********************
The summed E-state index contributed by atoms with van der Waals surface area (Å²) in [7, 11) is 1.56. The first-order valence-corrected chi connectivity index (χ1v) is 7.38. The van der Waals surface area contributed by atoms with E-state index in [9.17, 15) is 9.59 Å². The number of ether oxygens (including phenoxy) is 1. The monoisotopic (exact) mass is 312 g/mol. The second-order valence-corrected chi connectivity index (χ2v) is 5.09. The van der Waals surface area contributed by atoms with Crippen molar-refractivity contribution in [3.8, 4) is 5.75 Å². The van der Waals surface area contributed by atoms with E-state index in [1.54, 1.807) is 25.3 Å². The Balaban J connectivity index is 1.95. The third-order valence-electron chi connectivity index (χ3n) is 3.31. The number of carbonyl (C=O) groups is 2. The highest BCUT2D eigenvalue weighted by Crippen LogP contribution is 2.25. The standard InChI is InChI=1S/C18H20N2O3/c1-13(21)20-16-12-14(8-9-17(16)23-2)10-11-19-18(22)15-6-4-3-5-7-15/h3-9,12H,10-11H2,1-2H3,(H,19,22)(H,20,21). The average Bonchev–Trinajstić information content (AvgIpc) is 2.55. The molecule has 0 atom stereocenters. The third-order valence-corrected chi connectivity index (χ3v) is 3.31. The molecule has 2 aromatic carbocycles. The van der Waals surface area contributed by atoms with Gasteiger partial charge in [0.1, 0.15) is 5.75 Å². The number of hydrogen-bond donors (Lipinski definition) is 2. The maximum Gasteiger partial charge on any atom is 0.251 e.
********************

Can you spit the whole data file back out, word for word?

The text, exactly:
The summed E-state index contributed by atoms with van der Waals surface area (Å²) in [7, 11) is 1.56. The first-order valence-corrected chi connectivity index (χ1v) is 7.38. The van der Waals surface area contributed by atoms with E-state index in [9.17, 15) is 9.59 Å². The number of ether oxygens (including phenoxy) is 1. The monoisotopic (exact) mass is 312 g/mol. The second-order valence-corrected chi connectivity index (χ2v) is 5.09. The van der Waals surface area contributed by atoms with Crippen molar-refractivity contribution in [3.8, 4) is 5.75 Å². The van der Waals surface area contributed by atoms with E-state index in [1.54, 1.807) is 25.3 Å². The Balaban J connectivity index is 1.95. The third-order valence-electron chi connectivity index (χ3n) is 3.31. The number of carbonyl (C=O) groups is 2. The highest BCUT2D eigenvalue weighted by Crippen LogP contribution is 2.25. The standard InChI is InChI=1S/C18H20N2O3/c1-13(21)20-16-12-14(8-9-17(16)23-2)10-11-19-18(22)15-6-4-3-5-7-15/h3-9,12H,10-11H2,1-2H3,(H,19,22)(H,20,21). The average Bonchev–Trinajstić information content (AvgIpc) is 2.55. The molecule has 0 atom stereocenters. The third-order valence-corrected chi connectivity index (χ3v) is 3.31. The molecule has 2 aromatic carbocycles. The van der Waals surface area contributed by atoms with Gasteiger partial charge in [0.1, 0.15) is 5.75 Å². The number of hydrogen-bond donors (Lipinski definition) is 2. The maximum Gasteiger partial charge on any atom is 0.251 e.